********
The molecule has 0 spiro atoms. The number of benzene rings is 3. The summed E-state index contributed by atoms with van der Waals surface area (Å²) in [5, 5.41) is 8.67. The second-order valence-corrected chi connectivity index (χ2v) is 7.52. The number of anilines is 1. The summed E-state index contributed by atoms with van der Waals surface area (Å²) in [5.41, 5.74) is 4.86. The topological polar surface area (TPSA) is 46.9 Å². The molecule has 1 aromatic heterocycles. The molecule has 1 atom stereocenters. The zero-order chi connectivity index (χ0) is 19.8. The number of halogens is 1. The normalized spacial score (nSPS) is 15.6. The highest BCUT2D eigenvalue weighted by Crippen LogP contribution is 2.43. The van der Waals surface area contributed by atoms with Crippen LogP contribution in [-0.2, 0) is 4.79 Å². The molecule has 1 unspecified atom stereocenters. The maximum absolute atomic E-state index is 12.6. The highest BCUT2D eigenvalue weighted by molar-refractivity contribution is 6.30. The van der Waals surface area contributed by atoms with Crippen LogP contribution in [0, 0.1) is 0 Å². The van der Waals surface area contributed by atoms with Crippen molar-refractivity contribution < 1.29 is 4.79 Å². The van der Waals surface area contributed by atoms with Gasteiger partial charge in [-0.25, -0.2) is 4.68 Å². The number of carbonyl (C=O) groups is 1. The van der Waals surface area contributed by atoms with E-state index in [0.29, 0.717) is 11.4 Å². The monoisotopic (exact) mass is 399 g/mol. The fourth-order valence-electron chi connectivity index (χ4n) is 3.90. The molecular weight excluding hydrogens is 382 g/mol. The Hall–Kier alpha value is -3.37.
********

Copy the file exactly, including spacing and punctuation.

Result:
The molecule has 0 spiro atoms. The number of benzene rings is 3. The summed E-state index contributed by atoms with van der Waals surface area (Å²) in [5, 5.41) is 8.67. The second-order valence-corrected chi connectivity index (χ2v) is 7.52. The number of anilines is 1. The summed E-state index contributed by atoms with van der Waals surface area (Å²) in [5.41, 5.74) is 4.86. The topological polar surface area (TPSA) is 46.9 Å². The molecule has 1 aromatic heterocycles. The molecule has 1 atom stereocenters. The zero-order chi connectivity index (χ0) is 19.8. The number of halogens is 1. The normalized spacial score (nSPS) is 15.6. The highest BCUT2D eigenvalue weighted by Crippen LogP contribution is 2.43. The van der Waals surface area contributed by atoms with Crippen LogP contribution in [-0.2, 0) is 4.79 Å². The molecule has 1 unspecified atom stereocenters. The maximum absolute atomic E-state index is 12.6. The highest BCUT2D eigenvalue weighted by molar-refractivity contribution is 6.30. The van der Waals surface area contributed by atoms with Crippen LogP contribution in [0, 0.1) is 0 Å². The van der Waals surface area contributed by atoms with Crippen molar-refractivity contribution < 1.29 is 4.79 Å². The van der Waals surface area contributed by atoms with Gasteiger partial charge in [-0.25, -0.2) is 4.68 Å². The number of carbonyl (C=O) groups is 1. The van der Waals surface area contributed by atoms with E-state index in [0.29, 0.717) is 11.4 Å². The monoisotopic (exact) mass is 399 g/mol. The fourth-order valence-electron chi connectivity index (χ4n) is 3.90. The molecular weight excluding hydrogens is 382 g/mol. The Hall–Kier alpha value is -3.37.